In a recent issue of The New Yorker, Calvin Trillin tackled the topic of poutine, the Quebecois dish of french fries, cheese curds, and brown gravy.
To paraphrase the kids on the old Life cereal commercial with Mikey, "he liked it!"
Nothing against Mr. Trillin, a long-standing favorite food writer of mine, but I thought of it first.
No, not before the Canadians thought of it. I just thought of eating some before the New Yorker article appeared.
We're a long way from Montreal here in the SF Bay Area, so my hopes of sampling a poutine depended on pluck and determination. (Well, I could go to a local restaurant, I suppose; poutine is invading the lower 48 at an amazing pace.)
And my poutine would depend on gravy.
I made (as usual, and yes, I'm boasting) a fantastic turkey gravy for Thanksgiving. Local, except for the gluten-free flour I used to thicken it (which gave it a new-to-me glossy sheen).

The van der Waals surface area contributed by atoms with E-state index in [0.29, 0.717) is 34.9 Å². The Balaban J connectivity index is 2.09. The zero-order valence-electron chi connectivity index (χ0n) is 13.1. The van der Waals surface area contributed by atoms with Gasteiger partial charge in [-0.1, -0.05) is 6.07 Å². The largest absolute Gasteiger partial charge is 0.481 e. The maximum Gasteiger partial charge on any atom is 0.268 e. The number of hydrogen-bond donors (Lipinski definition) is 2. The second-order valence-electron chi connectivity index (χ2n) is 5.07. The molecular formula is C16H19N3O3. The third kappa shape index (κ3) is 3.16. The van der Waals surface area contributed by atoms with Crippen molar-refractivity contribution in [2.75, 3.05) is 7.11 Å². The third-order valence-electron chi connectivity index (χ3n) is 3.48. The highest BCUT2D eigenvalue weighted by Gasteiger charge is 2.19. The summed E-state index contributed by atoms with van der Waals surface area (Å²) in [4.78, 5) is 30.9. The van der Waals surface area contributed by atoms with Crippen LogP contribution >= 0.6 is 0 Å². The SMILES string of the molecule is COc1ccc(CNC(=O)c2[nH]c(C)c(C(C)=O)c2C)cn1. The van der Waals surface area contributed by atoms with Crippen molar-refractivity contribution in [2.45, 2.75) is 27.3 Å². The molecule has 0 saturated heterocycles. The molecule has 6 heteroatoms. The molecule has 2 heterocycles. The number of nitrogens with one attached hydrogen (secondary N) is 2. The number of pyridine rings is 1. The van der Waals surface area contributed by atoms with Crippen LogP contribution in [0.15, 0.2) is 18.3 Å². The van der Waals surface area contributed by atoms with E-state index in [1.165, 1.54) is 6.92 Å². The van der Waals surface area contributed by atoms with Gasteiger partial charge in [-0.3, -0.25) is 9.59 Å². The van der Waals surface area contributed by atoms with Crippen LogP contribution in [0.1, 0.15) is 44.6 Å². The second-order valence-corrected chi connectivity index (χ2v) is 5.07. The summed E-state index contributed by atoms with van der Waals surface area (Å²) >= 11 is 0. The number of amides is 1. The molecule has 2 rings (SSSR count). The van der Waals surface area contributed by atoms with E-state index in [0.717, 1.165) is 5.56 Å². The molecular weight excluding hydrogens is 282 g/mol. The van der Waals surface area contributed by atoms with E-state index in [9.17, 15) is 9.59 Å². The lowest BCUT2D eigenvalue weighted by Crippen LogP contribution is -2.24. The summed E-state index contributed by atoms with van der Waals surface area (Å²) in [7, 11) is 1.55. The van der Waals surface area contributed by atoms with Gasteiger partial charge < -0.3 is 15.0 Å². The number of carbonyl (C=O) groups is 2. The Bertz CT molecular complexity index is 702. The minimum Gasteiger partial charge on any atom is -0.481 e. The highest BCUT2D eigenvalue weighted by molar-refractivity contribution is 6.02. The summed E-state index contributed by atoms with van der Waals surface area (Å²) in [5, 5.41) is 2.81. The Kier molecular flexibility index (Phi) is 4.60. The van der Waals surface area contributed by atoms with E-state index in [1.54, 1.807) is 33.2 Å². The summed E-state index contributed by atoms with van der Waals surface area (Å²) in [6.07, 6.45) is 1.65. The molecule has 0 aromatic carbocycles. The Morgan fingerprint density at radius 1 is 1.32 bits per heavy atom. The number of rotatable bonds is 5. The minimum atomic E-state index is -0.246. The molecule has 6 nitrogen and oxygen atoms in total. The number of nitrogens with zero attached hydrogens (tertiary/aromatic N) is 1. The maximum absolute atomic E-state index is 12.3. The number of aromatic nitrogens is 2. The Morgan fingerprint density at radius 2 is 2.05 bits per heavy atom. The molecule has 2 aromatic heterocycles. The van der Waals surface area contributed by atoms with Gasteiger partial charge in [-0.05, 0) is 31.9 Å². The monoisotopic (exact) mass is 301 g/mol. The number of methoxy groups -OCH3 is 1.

Cranky made local french fries (he cooks them in a skillet with very little oil).
And our farmers market sells local cheese curds. Wow.
So how do you assemble it? You just dump it all together on a plate. The cheese softens in the heat, and the gravy drenches everything.
Was it authentic? I have no idea.
But it was so yummy (I had envisioned giving it a hold-your-nose polite taste) that I gobbled everything up and want to have it again, soon. Really, you don't have to be drunk to like it.
I'm writing a song. "If my butt don't fit through that door, blame Canada."